The St Ives school of modern art was dominated numerically by temporary residents. However, one of its central and most talented figures was locally born Peter Lanyon (1918-64). According to Andrew Causey’s biography of Lanyon, his method was ‘one of sublimation, where the figure disappears into landscape’.
For Lanyon, the landscape was not the object of the traditional painterly gaze, masterfully possessed by the act of representation. He wanted to produce an art where subject and object were difficult to separate and where the artist was an ’embodied presence in the landscape’. In this way, his art could ‘express the idea of belonging’, which was particularly relevant for ‘an artist with generations of local forebears who helped make the landscape what it is’.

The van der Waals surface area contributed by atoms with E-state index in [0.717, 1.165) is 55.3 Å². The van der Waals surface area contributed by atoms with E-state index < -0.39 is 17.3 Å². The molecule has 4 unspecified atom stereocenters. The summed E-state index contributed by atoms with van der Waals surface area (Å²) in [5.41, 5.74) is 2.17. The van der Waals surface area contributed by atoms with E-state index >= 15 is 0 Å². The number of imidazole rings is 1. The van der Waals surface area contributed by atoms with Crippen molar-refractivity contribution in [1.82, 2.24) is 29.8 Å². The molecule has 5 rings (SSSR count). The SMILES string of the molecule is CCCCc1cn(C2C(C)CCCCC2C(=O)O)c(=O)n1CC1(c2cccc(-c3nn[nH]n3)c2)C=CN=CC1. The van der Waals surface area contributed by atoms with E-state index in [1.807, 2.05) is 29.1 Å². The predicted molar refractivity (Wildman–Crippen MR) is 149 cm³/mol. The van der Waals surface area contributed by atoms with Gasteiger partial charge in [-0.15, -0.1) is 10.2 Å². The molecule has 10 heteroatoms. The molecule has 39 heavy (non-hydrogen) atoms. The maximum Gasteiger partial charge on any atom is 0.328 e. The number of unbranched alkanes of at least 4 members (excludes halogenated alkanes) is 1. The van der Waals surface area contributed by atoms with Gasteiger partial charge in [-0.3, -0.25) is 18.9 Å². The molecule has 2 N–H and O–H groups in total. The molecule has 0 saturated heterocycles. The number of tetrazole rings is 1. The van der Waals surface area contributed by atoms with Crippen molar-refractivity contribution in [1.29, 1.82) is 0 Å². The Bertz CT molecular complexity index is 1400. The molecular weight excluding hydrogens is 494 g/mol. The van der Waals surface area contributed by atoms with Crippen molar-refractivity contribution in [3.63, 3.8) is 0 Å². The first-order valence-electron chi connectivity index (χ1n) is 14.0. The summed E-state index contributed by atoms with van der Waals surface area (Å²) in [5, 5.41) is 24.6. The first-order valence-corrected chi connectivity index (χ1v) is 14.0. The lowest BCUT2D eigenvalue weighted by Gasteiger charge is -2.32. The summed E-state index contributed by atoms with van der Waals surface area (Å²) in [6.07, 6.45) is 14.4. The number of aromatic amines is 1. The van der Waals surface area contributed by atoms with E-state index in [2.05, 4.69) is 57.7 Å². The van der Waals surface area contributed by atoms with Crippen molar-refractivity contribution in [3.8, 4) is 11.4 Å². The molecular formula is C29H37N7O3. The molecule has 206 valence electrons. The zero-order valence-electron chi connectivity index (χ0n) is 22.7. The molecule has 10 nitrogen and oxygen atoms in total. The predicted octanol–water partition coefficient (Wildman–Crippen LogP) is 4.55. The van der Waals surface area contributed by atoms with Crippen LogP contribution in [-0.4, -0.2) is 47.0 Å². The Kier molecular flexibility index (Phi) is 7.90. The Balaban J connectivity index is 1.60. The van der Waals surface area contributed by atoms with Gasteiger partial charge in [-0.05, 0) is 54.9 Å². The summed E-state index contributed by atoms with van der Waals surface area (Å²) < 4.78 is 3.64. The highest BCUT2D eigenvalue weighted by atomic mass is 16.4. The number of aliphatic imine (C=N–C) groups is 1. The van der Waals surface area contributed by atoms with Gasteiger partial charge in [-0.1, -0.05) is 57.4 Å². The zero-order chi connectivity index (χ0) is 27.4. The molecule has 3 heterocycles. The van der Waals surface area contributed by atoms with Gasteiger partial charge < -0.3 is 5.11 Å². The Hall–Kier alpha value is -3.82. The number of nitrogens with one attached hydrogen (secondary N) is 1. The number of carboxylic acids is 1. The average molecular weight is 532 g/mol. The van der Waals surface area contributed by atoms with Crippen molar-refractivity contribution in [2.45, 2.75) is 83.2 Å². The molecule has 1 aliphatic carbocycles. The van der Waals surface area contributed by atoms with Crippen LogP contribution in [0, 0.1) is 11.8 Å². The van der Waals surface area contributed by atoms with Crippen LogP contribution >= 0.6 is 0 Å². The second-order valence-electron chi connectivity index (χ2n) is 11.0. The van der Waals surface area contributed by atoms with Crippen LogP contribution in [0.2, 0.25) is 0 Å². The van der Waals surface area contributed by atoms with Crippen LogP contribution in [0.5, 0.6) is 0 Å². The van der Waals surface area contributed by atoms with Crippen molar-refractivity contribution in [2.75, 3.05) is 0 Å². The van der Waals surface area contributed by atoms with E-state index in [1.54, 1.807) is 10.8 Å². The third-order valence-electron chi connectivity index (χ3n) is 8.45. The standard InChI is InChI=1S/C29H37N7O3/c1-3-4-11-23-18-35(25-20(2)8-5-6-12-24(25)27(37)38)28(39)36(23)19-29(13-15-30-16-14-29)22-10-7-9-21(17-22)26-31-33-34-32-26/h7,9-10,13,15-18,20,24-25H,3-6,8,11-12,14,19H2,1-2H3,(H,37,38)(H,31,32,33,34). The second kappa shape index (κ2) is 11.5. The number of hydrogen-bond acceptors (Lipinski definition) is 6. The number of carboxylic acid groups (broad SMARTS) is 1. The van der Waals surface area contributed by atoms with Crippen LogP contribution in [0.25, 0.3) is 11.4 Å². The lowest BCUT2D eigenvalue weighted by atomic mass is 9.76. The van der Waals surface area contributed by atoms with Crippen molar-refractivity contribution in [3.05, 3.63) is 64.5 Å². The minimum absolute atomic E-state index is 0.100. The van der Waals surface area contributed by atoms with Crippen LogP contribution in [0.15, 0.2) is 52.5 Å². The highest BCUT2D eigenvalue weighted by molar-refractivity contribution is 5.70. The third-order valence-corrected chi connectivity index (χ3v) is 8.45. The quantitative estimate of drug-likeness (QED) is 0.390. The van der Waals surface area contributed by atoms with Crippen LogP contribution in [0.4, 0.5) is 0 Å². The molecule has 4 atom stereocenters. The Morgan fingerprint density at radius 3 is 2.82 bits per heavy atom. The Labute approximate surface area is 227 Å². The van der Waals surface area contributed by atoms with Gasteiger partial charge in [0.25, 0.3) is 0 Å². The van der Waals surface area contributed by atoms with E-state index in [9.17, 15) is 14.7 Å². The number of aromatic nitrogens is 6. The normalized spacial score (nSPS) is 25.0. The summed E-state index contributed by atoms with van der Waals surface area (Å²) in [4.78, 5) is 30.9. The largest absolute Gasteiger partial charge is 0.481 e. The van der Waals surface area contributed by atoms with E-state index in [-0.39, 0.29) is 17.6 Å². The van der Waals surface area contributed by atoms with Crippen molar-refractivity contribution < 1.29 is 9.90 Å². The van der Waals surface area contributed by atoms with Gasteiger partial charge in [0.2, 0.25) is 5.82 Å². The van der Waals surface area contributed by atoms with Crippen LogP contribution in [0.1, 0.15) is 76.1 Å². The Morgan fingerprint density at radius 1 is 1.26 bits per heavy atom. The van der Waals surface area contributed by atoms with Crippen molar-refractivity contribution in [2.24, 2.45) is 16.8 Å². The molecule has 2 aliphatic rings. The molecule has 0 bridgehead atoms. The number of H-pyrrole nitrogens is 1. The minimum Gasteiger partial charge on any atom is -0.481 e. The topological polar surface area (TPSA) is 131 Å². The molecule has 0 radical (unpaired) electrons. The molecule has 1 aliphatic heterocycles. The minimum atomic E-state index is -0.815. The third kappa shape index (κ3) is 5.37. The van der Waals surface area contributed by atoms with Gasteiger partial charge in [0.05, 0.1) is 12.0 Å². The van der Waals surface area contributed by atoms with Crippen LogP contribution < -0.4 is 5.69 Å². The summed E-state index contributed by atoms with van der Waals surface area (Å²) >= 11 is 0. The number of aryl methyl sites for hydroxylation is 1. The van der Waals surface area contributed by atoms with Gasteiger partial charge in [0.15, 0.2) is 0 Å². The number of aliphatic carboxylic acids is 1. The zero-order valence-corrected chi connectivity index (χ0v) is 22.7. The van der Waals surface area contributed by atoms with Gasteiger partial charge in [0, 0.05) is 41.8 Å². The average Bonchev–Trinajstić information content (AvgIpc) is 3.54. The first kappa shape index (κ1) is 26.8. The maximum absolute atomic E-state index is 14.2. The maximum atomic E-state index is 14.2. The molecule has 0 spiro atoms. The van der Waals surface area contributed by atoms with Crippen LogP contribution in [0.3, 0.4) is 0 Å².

As an example, referring to his painting of Wheal Owles, Lanyon explained that the blue indicated water and the red the metallic oxide that discoloured the local cliffs. But he added that the ruins of such mines were ‘a wound in the character of the native Cornishman. This is the immense wealth of minerals marked by a black cross’. The blue slash penetrating the interior of the mine is also significant in reminding us that this was the site of a major disaster due to the flooding of the underground workings in 1893.